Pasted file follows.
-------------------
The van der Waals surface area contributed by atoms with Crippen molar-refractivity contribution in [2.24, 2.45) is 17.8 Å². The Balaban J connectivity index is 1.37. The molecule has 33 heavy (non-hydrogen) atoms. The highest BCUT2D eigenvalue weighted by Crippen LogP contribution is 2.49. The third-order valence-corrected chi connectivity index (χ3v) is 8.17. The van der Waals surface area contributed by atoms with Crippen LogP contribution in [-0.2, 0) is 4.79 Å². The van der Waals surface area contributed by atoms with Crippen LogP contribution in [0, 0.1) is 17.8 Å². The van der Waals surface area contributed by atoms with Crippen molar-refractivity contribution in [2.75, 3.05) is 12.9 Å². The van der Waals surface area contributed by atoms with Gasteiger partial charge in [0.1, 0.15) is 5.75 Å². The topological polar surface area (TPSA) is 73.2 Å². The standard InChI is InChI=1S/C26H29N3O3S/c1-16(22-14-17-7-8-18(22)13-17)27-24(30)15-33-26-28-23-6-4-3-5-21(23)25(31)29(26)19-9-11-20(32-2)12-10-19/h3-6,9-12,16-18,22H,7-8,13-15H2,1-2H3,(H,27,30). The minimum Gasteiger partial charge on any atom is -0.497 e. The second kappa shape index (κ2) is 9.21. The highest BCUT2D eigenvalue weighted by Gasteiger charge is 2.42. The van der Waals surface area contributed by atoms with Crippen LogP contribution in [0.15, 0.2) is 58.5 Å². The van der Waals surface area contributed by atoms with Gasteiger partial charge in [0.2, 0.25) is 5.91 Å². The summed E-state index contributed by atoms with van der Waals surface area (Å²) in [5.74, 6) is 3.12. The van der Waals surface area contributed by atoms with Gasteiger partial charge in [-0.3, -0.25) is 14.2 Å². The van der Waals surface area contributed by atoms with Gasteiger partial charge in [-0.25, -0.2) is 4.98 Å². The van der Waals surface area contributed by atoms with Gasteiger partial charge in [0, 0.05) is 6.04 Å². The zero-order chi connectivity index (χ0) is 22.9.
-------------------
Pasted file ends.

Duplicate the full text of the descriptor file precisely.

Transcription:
The van der Waals surface area contributed by atoms with Crippen molar-refractivity contribution in [2.24, 2.45) is 17.8 Å². The Balaban J connectivity index is 1.37. The molecule has 33 heavy (non-hydrogen) atoms. The highest BCUT2D eigenvalue weighted by Crippen LogP contribution is 2.49. The third-order valence-corrected chi connectivity index (χ3v) is 8.17. The van der Waals surface area contributed by atoms with Crippen LogP contribution in [-0.2, 0) is 4.79 Å². The van der Waals surface area contributed by atoms with Crippen LogP contribution in [0, 0.1) is 17.8 Å². The van der Waals surface area contributed by atoms with Crippen molar-refractivity contribution in [2.75, 3.05) is 12.9 Å². The van der Waals surface area contributed by atoms with Gasteiger partial charge in [0.1, 0.15) is 5.75 Å². The topological polar surface area (TPSA) is 73.2 Å². The standard InChI is InChI=1S/C26H29N3O3S/c1-16(22-14-17-7-8-18(22)13-17)27-24(30)15-33-26-28-23-6-4-3-5-21(23)25(31)29(26)19-9-11-20(32-2)12-10-19/h3-6,9-12,16-18,22H,7-8,13-15H2,1-2H3,(H,27,30). The minimum Gasteiger partial charge on any atom is -0.497 e. The second kappa shape index (κ2) is 9.21. The highest BCUT2D eigenvalue weighted by Gasteiger charge is 2.42. The van der Waals surface area contributed by atoms with Crippen LogP contribution in [0.15, 0.2) is 58.5 Å². The van der Waals surface area contributed by atoms with Gasteiger partial charge in [0.2, 0.25) is 5.91 Å². The summed E-state index contributed by atoms with van der Waals surface area (Å²) in [5.74, 6) is 3.12. The van der Waals surface area contributed by atoms with Gasteiger partial charge in [-0.3, -0.25) is 14.2 Å². The van der Waals surface area contributed by atoms with Gasteiger partial charge in [-0.25, -0.2) is 4.98 Å². The van der Waals surface area contributed by atoms with Gasteiger partial charge in [0, 0.05) is 6.04 Å². The zero-order chi connectivity index (χ0) is 22.9.